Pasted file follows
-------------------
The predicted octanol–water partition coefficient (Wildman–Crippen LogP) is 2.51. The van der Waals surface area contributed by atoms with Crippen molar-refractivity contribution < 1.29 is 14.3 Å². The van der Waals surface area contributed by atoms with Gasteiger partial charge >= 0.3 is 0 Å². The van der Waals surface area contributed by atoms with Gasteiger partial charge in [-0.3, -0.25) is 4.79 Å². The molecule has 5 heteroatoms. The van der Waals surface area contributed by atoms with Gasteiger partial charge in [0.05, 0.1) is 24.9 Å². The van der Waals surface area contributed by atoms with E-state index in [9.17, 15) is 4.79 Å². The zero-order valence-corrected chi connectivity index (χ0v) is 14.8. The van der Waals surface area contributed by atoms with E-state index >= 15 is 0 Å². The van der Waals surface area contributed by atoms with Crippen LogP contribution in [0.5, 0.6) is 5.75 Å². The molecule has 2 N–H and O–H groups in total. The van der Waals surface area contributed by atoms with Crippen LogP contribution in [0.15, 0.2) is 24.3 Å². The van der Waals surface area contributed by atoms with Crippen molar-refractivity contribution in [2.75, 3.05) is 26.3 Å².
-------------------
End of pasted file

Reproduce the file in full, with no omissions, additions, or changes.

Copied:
The predicted octanol–water partition coefficient (Wildman–Crippen LogP) is 2.51. The van der Waals surface area contributed by atoms with Crippen molar-refractivity contribution < 1.29 is 14.3 Å². The van der Waals surface area contributed by atoms with Gasteiger partial charge >= 0.3 is 0 Å². The van der Waals surface area contributed by atoms with Gasteiger partial charge in [-0.3, -0.25) is 4.79 Å². The molecule has 5 heteroatoms. The van der Waals surface area contributed by atoms with Gasteiger partial charge in [0.05, 0.1) is 24.9 Å². The van der Waals surface area contributed by atoms with E-state index in [9.17, 15) is 4.79 Å². The zero-order valence-corrected chi connectivity index (χ0v) is 14.8. The van der Waals surface area contributed by atoms with E-state index >= 15 is 0 Å². The van der Waals surface area contributed by atoms with Crippen LogP contribution in [0.5, 0.6) is 5.75 Å². The molecule has 2 N–H and O–H groups in total. The van der Waals surface area contributed by atoms with Crippen LogP contribution in [0.15, 0.2) is 24.3 Å². The van der Waals surface area contributed by atoms with Crippen molar-refractivity contribution in [2.75, 3.05) is 26.3 Å².